In front of the library, the building of Rectoria boasts its own set of murals. The artist behind them is David Alfaro Siqueiros. A swore Stalinist, he participated in an unsuccessful attempt to assassinate Leon Trotsky in 1940. After doing jail time, he returned to muralism, developing a recognizable painting-sculpture style.
His “The Dates of Mexico’s History” recounts Mexico’s historical milestones: 1520 (arrival of the Spanish), 1810 (Mexican Independence), 1857 (Constitution), 1910 (Mexican Revolution).
Secretaría de Educación Pública
The building on Avenida República de Argentina in the historical center of Mexico City doesn’t look like much from the outside. Guards at the entrance ask you for a photo ID, bureaucrats inside hurry between offices, cleaning stuff scrubs the floors. And you, the only tourist here, stand marveling at the scope of what you see. Two yards, three floors each with walls completely covered with mural paintings from top to bottom. Diego Rivera started painting in 1923, and finished in 1928. As the first minister of public education, José Vasconcelos commissioned the work.
Each courtyard is thematically distinct. The one on the east end deals with labor, industry and agriculture.
The interior courtyard depicts traditions and festivals.
The top level has a series of murals on the excesses of the capitalist class and the inevitable proletarian and agrarian revolution. Underneath, a continuous red banner is emblazoned with a Mexican folk song.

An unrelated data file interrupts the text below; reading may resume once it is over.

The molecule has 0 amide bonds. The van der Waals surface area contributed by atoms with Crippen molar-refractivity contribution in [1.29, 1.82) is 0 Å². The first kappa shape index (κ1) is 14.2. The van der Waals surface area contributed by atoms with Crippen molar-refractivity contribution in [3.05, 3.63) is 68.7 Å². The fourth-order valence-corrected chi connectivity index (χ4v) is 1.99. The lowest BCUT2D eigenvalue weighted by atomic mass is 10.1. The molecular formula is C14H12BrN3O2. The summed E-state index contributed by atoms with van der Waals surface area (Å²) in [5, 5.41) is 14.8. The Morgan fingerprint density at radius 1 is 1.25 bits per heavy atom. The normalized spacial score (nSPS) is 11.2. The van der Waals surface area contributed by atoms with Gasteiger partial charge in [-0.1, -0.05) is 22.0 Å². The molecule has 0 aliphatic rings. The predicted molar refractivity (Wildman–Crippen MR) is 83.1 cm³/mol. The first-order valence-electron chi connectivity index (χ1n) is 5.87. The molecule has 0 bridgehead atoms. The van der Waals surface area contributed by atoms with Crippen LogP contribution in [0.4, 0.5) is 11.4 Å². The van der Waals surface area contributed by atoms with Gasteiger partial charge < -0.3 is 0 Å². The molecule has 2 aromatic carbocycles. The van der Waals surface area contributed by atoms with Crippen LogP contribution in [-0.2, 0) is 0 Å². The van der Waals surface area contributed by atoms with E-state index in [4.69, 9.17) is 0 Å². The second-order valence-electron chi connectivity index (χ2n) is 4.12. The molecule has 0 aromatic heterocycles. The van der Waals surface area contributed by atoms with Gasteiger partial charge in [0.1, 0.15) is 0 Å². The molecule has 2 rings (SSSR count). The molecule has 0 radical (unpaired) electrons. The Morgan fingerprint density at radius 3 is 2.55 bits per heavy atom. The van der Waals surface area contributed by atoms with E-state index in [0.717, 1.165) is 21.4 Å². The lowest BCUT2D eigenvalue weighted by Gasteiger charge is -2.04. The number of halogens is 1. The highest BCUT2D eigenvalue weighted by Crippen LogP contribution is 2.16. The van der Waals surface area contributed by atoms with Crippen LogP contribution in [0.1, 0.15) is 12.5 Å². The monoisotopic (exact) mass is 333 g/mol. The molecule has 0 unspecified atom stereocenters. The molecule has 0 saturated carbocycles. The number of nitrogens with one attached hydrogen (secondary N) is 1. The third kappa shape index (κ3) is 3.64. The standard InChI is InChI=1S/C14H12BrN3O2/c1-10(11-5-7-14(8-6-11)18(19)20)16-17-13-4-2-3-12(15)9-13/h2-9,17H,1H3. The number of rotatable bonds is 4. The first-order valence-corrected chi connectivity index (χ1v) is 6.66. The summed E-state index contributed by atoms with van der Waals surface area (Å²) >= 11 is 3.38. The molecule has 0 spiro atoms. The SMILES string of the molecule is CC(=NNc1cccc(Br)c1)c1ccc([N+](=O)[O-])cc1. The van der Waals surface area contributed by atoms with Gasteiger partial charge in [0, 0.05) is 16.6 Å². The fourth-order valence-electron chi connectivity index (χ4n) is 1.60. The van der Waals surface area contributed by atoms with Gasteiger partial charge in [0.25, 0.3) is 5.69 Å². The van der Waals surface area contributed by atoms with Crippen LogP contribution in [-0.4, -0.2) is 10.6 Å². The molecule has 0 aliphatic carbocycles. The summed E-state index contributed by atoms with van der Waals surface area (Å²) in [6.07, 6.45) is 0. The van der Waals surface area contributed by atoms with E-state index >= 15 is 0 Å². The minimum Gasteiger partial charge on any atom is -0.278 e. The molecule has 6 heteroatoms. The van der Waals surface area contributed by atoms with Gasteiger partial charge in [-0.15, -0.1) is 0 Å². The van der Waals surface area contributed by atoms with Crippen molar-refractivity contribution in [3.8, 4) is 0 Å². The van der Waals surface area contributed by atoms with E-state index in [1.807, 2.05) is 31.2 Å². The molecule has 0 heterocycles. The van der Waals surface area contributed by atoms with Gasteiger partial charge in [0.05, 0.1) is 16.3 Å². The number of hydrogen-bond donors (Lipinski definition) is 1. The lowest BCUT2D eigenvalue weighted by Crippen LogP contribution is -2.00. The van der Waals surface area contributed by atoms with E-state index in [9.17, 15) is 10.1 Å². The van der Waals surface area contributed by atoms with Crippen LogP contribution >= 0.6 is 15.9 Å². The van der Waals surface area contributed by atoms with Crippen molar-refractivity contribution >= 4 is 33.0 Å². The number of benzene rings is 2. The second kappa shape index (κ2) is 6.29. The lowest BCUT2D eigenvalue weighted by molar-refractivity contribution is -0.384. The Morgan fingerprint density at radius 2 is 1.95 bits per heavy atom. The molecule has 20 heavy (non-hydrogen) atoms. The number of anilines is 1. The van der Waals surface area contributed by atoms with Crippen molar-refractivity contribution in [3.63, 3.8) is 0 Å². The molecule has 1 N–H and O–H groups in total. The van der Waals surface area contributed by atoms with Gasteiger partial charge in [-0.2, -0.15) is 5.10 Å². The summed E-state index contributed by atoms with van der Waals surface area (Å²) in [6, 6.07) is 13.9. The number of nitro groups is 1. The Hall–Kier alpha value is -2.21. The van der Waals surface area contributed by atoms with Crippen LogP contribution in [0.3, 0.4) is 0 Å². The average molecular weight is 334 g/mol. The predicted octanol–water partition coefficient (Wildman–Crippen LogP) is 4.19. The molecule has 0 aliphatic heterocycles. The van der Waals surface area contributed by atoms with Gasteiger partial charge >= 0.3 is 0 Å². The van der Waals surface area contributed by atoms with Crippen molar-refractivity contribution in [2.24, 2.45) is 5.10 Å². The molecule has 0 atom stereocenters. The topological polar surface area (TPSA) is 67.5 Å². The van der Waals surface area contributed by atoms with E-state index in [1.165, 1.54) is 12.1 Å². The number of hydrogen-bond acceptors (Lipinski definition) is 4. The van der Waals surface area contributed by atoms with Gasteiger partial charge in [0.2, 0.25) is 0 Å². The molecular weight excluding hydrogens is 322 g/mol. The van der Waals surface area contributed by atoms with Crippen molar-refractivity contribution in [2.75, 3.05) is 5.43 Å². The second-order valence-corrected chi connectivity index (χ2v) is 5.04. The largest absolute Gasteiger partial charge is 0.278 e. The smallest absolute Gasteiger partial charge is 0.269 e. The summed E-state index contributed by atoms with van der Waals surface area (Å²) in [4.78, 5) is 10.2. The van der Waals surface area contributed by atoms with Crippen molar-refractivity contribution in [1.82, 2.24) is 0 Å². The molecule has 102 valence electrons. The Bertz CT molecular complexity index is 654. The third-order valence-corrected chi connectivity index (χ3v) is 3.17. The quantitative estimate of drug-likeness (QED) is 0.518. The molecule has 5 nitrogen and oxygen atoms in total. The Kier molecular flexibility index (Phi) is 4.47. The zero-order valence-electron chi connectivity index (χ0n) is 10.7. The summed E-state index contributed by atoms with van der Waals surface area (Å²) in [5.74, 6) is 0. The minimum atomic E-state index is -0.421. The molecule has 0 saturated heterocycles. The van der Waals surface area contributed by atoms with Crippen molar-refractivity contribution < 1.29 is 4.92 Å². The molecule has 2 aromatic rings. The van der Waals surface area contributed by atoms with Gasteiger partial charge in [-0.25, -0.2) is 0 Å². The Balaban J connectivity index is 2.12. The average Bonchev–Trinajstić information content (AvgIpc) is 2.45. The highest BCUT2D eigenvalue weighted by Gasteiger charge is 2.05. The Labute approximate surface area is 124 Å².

Note the female figure in a red shirt in the center of the last painting. She bears more than a passing resemblance to Frida Kahlo.
While Soviet art was hostile towards religion, Mexican muralism is different. Images of angels, Jesus and Mary with indigenous features, common people holding hammers and sickles. Marxism, Catholicism and indigenous traditions live harmoniously here.
Who said only government building make for a good mural backdrop? The residential blocks in Tlatelolco prove otherwise. We got here one Saturday morning on a different mission – to see the ruins of Tlatelolco, the Aztec sister city of Tenochtitlan, whose ruins we explored earlier in Centro Histórico. But as we were making our way from the metro station through a row of gruesome residential complexes, something else caught our attention.
That something – a magnificent 10-story high mural. The favorite muralist themes are all here: the suffering of the past and the present, the breaking of chains and the birth of a new man. Later I found out it’s called “Tlatelolco, Roots and Expression of México”, painted by a Mexican muralist Nicandro Puente in the late 90’s.
Puente painted two additional murals on the nearby buildings. The second one (on the right) is called “Homage to Woman”.
The third mural is his most ambitious. Called “Tlatelolco 1985 – Earthquake and Resurrection” it evokes the memory of the destruction the 1985 earthquake sowed in the neighborhood. Taking an entire back side of a building, it is simply breathtaking.
Palacio de Bellas Artes
Back in Centro Historico, Palacio de Bellas Artes houses some of the finest murals in the city.